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I write and live with my beautiful wife, Sandra, and sons (Solstice, Finnegan and Brahms) in a little-big house on a dirt road in a valley in the hills. My secret identity struggles through the grind of teaching high school English to the denizens of Vermont's Northeast Kingdom.

Monday, February 21, 2011

Review of Carrion Comfort by Dan Simmons

How do people get away with all the horrible things they do? Why do some people seem to have an insane amount of gravity around them, causing others to follow them beyond reason and safety? Why is there so many tragedies where man inexplicably turns himself on his fellow man? Dan Simmons's epic horror novel, Carrion Comfort, provides some disturbing answers to these questions in a suspenseful and twisted fashion.

Set in 1980-81 (and published in 1989), Carrion Comfort features a world where some men (and a couple women) were born with the innate ability to control other people's minds and then feed off the psychic energy released when they kill or commit suicide. If that isn't disturbing enough, they gather together in tense conspiracies and play games with human lives as their chess pieces. Caught in the middle of these games between politicians, billionaires, Hollywood producers and television evangelists (all "mind-vampires") are a holocaust survivor, a southern sheriff and a beautiful young African-American woman.

I was fully enthralled by this masterwork of twisting plot lines, scheming villains and hapless, yet stouthearted heroes, with only one real complaint: the length. I am not saying this book is not worth the read, nor am I saying Dan Simmons doesn't know how to keep his reader's interests (just the opposite), but Carrion Comfort is an 884 page book. Around page 600 the reader begins to feel it, like a track and field runner about to hit his or her "wall". I believe I know why this happens and I believe that it happens because of quite positive and complimentary reasons.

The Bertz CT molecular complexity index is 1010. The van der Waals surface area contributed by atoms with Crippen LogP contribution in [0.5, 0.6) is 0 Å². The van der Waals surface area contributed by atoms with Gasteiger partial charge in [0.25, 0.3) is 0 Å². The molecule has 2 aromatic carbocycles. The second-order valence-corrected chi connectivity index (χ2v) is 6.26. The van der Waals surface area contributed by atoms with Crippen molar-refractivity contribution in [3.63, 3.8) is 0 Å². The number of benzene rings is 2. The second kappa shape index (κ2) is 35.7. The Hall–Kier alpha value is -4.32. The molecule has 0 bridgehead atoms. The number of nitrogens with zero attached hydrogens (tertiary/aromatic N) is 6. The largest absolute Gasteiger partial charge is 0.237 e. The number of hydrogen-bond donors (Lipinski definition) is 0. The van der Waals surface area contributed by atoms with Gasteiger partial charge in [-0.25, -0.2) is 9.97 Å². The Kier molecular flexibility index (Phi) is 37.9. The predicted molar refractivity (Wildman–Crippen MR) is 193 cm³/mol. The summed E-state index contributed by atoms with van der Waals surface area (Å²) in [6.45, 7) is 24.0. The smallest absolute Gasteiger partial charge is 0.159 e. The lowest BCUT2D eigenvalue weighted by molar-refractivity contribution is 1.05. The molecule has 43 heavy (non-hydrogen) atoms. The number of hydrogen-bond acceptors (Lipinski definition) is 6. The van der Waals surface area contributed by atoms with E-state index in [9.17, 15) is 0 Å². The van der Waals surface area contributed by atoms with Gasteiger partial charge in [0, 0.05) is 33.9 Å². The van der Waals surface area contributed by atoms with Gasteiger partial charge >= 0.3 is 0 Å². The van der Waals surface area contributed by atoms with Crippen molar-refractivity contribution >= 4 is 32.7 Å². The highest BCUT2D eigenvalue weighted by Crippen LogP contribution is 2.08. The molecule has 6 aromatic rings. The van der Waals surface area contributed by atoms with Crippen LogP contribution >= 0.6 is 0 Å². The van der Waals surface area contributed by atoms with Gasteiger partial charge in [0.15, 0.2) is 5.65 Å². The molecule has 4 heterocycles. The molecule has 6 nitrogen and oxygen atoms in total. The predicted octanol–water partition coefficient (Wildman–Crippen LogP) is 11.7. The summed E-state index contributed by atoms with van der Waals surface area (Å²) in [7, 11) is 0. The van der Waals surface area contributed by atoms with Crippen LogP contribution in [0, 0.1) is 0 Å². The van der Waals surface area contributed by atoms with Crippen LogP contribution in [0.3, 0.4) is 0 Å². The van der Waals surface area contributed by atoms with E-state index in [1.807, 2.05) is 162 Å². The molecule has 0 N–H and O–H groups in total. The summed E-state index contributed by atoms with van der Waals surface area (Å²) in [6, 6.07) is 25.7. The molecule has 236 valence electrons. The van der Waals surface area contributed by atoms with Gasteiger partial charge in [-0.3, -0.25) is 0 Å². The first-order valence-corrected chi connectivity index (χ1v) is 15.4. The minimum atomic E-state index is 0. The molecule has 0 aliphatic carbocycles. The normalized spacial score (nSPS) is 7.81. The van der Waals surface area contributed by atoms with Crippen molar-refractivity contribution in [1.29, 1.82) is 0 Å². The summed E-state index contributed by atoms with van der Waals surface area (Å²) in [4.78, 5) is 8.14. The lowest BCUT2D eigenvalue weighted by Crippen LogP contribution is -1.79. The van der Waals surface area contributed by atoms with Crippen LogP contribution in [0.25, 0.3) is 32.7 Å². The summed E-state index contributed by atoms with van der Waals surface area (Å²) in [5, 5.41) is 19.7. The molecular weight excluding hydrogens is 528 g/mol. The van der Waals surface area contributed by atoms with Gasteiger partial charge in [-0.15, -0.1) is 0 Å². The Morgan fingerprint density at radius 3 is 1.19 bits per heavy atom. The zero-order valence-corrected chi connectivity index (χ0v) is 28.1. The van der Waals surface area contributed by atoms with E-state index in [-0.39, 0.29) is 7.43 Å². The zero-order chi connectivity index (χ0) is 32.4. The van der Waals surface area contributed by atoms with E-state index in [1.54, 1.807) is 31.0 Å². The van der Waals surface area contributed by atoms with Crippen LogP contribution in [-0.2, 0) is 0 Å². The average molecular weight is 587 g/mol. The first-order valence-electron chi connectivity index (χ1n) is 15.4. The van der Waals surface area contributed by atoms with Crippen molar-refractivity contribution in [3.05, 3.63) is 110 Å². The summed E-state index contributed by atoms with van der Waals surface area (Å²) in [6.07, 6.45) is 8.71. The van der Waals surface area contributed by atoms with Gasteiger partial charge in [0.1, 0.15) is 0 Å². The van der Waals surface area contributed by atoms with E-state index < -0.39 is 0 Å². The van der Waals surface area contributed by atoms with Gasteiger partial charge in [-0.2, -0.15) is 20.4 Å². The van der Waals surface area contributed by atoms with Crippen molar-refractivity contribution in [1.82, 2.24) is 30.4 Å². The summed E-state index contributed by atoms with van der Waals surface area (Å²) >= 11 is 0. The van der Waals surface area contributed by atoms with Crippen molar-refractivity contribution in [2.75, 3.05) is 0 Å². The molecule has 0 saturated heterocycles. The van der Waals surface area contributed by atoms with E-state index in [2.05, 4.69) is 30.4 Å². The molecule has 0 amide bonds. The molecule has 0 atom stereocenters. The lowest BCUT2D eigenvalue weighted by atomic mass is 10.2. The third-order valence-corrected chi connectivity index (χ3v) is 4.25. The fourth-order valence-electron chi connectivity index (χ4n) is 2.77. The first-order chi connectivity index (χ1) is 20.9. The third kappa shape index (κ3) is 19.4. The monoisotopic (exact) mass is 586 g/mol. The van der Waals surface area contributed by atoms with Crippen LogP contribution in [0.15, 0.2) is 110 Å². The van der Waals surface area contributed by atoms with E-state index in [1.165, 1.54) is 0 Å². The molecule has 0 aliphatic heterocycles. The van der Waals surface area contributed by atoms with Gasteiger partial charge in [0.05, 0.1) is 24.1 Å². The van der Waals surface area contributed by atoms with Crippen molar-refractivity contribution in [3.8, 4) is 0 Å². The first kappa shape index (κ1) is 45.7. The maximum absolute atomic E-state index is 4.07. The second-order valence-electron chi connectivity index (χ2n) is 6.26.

1. Dan Simmons really knows how to create characters that are believable. When it comes to the protagonists, they are flawed, yet plucky folks who are faced with unremitting horror. We begin to feel the bleak existential malaise for them, as they struggle through one horrible situation after another. In this novel, Dan Simmons, did well in choosing a holocaust survivor as a central protagonist. If you have read Dan Simmons's Summer of Night (or just about any other book he has written), then you know just how brutal Mr. Simmons can be to his characters. He is perhaps one of the few real horror writers out there who can deliver no promises to you, the reader that your favorite character will survive even to the second half of the novel. Just warning you...

2. Dan Simmons is a master at shifting perspective, and I for one enjoy this kind of writing: writing that allows you many perspectives on the epic events unfolding before us. In this novel a great deal (perhaps the majority) of the time is spent in the perspective of these mind vampires. We begin to see so clearly from their perspective that we are drawn into their fiendish ambitions and morality begins to fade to gray, when we are carried along in the minds of the most vicious minds imaginable. How often have you wondered, what could be going through the heads of the some of the most powerful and dangerous people on the planet? Dan Simmons answers this question in adept fashion. As the answer begins to settle in, prepare yourself for a twisting ride of terror.

4 star rating out of 5.

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